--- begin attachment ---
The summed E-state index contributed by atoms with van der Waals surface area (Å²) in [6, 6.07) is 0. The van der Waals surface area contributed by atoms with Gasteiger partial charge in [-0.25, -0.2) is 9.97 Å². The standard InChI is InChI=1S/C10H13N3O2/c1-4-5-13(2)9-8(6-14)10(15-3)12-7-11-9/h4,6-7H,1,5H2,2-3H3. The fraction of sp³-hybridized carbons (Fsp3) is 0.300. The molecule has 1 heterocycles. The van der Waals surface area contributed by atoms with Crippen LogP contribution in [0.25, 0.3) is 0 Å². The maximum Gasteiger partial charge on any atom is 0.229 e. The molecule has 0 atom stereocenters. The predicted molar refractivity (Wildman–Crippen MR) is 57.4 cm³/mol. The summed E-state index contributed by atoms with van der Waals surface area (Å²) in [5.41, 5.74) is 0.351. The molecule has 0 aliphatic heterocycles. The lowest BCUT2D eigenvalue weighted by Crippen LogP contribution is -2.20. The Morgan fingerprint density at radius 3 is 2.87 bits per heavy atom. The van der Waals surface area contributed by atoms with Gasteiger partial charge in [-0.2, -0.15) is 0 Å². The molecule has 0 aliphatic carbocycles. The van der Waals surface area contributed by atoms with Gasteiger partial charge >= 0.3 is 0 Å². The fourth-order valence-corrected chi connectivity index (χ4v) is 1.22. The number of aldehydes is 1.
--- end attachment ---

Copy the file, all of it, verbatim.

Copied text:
The summed E-state index contributed by atoms with van der Waals surface area (Å²) in [6, 6.07) is 0. The van der Waals surface area contributed by atoms with Gasteiger partial charge in [-0.25, -0.2) is 9.97 Å². The standard InChI is InChI=1S/C10H13N3O2/c1-4-5-13(2)9-8(6-14)10(15-3)12-7-11-9/h4,6-7H,1,5H2,2-3H3. The fraction of sp³-hybridized carbons (Fsp3) is 0.300. The molecule has 1 heterocycles. The van der Waals surface area contributed by atoms with Crippen LogP contribution in [0.25, 0.3) is 0 Å². The maximum Gasteiger partial charge on any atom is 0.229 e. The molecule has 0 atom stereocenters. The predicted molar refractivity (Wildman–Crippen MR) is 57.4 cm³/mol. The summed E-state index contributed by atoms with van der Waals surface area (Å²) in [5.41, 5.74) is 0.351. The molecule has 0 aliphatic heterocycles. The lowest BCUT2D eigenvalue weighted by Crippen LogP contribution is -2.20. The Morgan fingerprint density at radius 3 is 2.87 bits per heavy atom. The van der Waals surface area contributed by atoms with Gasteiger partial charge in [-0.2, -0.15) is 0 Å². The molecule has 0 aliphatic carbocycles. The van der Waals surface area contributed by atoms with Gasteiger partial charge >= 0.3 is 0 Å². The fourth-order valence-corrected chi connectivity index (χ4v) is 1.22. The number of aldehydes is 1.